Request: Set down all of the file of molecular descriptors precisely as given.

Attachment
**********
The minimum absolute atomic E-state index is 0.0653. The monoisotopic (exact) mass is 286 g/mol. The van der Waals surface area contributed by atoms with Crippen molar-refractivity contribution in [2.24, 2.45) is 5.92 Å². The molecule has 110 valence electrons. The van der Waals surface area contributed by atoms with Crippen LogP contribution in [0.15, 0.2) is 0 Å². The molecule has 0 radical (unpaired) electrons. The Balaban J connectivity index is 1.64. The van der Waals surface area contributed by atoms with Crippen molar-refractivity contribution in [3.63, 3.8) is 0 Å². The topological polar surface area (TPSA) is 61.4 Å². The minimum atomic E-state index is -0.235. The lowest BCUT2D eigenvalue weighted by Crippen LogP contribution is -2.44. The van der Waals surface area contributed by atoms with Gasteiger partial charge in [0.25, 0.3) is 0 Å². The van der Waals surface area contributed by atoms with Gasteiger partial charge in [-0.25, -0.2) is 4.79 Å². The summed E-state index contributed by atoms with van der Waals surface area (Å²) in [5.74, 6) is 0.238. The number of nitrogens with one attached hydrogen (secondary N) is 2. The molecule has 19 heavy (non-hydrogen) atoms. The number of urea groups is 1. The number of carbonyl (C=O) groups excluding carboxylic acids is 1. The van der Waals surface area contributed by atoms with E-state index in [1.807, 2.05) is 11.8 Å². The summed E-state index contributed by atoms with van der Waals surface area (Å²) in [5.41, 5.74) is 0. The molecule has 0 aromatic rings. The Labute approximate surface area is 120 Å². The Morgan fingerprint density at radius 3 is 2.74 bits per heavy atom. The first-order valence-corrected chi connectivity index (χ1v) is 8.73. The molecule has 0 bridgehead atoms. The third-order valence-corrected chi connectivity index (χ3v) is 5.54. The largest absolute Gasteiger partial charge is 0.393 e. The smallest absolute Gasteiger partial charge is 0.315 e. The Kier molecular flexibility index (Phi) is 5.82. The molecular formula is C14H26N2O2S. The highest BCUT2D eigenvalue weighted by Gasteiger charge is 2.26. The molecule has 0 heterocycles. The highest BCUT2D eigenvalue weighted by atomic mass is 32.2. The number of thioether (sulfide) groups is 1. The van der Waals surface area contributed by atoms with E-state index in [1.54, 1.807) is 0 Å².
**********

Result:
The minimum absolute atomic E-state index is 0.0653. The monoisotopic (exact) mass is 286 g/mol. The van der Waals surface area contributed by atoms with Crippen molar-refractivity contribution in [2.24, 2.45) is 5.92 Å². The molecule has 110 valence electrons. The van der Waals surface area contributed by atoms with Crippen LogP contribution in [0.15, 0.2) is 0 Å². The molecule has 0 radical (unpaired) electrons. The Balaban J connectivity index is 1.64. The van der Waals surface area contributed by atoms with Crippen molar-refractivity contribution in [3.63, 3.8) is 0 Å². The topological polar surface area (TPSA) is 61.4 Å². The minimum atomic E-state index is -0.235. The lowest BCUT2D eigenvalue weighted by Crippen LogP contribution is -2.44. The van der Waals surface area contributed by atoms with Gasteiger partial charge in [0.25, 0.3) is 0 Å². The van der Waals surface area contributed by atoms with Gasteiger partial charge in [-0.25, -0.2) is 4.79 Å². The summed E-state index contributed by atoms with van der Waals surface area (Å²) in [5.74, 6) is 0.238. The number of nitrogens with one attached hydrogen (secondary N) is 2. The molecule has 19 heavy (non-hydrogen) atoms. The number of urea groups is 1. The number of carbonyl (C=O) groups excluding carboxylic acids is 1. The van der Waals surface area contributed by atoms with E-state index in [1.807, 2.05) is 11.8 Å². The summed E-state index contributed by atoms with van der Waals surface area (Å²) in [5.41, 5.74) is 0. The molecule has 0 aromatic rings. The Labute approximate surface area is 120 Å². The Morgan fingerprint density at radius 3 is 2.74 bits per heavy atom. The first-order valence-corrected chi connectivity index (χ1v) is 8.73. The molecule has 0 bridgehead atoms. The third-order valence-corrected chi connectivity index (χ3v) is 5.54. The largest absolute Gasteiger partial charge is 0.393 e. The smallest absolute Gasteiger partial charge is 0.315 e. The Kier molecular flexibility index (Phi) is 5.82. The molecular formula is C14H26N2O2S. The highest BCUT2D eigenvalue weighted by Gasteiger charge is 2.26. The molecule has 0 heterocycles. The highest BCUT2D eigenvalue weighted by atomic mass is 32.2. The number of thioether (sulfide) groups is 1. The van der Waals surface area contributed by atoms with E-state index in [1.54, 1.807) is 0 Å².